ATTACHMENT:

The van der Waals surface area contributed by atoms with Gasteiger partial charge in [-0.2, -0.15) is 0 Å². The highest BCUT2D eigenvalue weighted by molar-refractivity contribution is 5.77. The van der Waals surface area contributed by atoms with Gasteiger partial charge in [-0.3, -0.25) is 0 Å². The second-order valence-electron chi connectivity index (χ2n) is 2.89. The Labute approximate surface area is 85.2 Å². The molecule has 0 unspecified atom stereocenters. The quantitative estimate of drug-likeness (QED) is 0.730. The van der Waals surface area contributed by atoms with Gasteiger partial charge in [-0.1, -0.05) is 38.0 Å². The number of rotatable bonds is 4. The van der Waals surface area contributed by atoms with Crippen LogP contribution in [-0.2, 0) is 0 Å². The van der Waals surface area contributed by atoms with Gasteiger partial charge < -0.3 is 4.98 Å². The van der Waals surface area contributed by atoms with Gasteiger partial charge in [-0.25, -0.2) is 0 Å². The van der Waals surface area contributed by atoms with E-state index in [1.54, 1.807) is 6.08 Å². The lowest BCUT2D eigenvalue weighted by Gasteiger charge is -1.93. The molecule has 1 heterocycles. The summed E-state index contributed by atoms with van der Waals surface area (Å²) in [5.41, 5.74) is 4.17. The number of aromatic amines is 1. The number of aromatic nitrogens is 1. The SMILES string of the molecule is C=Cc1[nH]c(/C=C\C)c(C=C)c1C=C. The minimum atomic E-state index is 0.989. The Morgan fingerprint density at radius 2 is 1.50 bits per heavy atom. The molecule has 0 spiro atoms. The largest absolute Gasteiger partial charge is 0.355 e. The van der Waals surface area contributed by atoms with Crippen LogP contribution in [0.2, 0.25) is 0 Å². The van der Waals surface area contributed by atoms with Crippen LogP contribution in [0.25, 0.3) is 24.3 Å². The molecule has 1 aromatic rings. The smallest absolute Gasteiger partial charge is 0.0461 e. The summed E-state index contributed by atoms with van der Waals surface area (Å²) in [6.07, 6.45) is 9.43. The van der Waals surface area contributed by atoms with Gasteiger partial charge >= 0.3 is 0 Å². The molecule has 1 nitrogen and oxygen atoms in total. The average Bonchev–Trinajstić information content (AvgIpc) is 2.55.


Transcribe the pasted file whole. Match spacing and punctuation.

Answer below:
The van der Waals surface area contributed by atoms with Gasteiger partial charge in [-0.2, -0.15) is 0 Å². The highest BCUT2D eigenvalue weighted by molar-refractivity contribution is 5.77. The van der Waals surface area contributed by atoms with Gasteiger partial charge in [-0.3, -0.25) is 0 Å². The second-order valence-electron chi connectivity index (χ2n) is 2.89. The Labute approximate surface area is 85.2 Å². The molecule has 0 unspecified atom stereocenters. The quantitative estimate of drug-likeness (QED) is 0.730. The van der Waals surface area contributed by atoms with Gasteiger partial charge in [-0.1, -0.05) is 38.0 Å². The number of rotatable bonds is 4. The van der Waals surface area contributed by atoms with Crippen LogP contribution in [-0.2, 0) is 0 Å². The van der Waals surface area contributed by atoms with Gasteiger partial charge < -0.3 is 4.98 Å². The van der Waals surface area contributed by atoms with Gasteiger partial charge in [-0.25, -0.2) is 0 Å². The van der Waals surface area contributed by atoms with E-state index in [1.54, 1.807) is 6.08 Å². The lowest BCUT2D eigenvalue weighted by Gasteiger charge is -1.93. The molecule has 1 heterocycles. The summed E-state index contributed by atoms with van der Waals surface area (Å²) in [5.41, 5.74) is 4.17. The number of aromatic amines is 1. The number of aromatic nitrogens is 1. The SMILES string of the molecule is C=Cc1[nH]c(/C=C\C)c(C=C)c1C=C. The minimum atomic E-state index is 0.989. The Morgan fingerprint density at radius 2 is 1.50 bits per heavy atom. The molecule has 0 spiro atoms. The largest absolute Gasteiger partial charge is 0.355 e. The van der Waals surface area contributed by atoms with Crippen LogP contribution in [0.2, 0.25) is 0 Å². The van der Waals surface area contributed by atoms with Crippen LogP contribution in [0.25, 0.3) is 24.3 Å². The molecule has 1 aromatic rings. The smallest absolute Gasteiger partial charge is 0.0461 e. The summed E-state index contributed by atoms with van der Waals surface area (Å²) in [6.07, 6.45) is 9.43. The van der Waals surface area contributed by atoms with Gasteiger partial charge >= 0.3 is 0 Å². The molecule has 1 nitrogen and oxygen atoms in total. The average Bonchev–Trinajstić information content (AvgIpc) is 2.55.